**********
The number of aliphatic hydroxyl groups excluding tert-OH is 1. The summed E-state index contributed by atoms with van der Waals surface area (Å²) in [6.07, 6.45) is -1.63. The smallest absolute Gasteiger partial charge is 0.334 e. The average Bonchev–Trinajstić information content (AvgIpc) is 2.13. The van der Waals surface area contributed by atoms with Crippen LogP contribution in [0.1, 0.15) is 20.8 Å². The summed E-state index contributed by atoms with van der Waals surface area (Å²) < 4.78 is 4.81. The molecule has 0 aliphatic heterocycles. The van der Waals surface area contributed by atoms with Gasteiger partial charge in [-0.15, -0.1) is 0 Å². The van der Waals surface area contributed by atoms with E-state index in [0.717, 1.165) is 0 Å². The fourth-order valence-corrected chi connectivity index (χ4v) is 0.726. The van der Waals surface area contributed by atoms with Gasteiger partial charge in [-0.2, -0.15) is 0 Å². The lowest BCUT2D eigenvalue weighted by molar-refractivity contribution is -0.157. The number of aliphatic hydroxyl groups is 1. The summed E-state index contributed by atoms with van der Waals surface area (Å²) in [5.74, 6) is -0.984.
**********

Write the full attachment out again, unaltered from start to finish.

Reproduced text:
The number of aliphatic hydroxyl groups excluding tert-OH is 1. The summed E-state index contributed by atoms with van der Waals surface area (Å²) in [6.07, 6.45) is -1.63. The smallest absolute Gasteiger partial charge is 0.334 e. The average Bonchev–Trinajstić information content (AvgIpc) is 2.13. The van der Waals surface area contributed by atoms with Crippen LogP contribution in [0.1, 0.15) is 20.8 Å². The summed E-state index contributed by atoms with van der Waals surface area (Å²) < 4.78 is 4.81. The molecule has 0 aliphatic heterocycles. The van der Waals surface area contributed by atoms with Gasteiger partial charge in [-0.15, -0.1) is 0 Å². The van der Waals surface area contributed by atoms with E-state index in [0.717, 1.165) is 0 Å². The fourth-order valence-corrected chi connectivity index (χ4v) is 0.726. The van der Waals surface area contributed by atoms with Gasteiger partial charge in [-0.2, -0.15) is 0 Å². The lowest BCUT2D eigenvalue weighted by molar-refractivity contribution is -0.157. The number of aliphatic hydroxyl groups is 1. The summed E-state index contributed by atoms with van der Waals surface area (Å²) in [5.74, 6) is -0.984.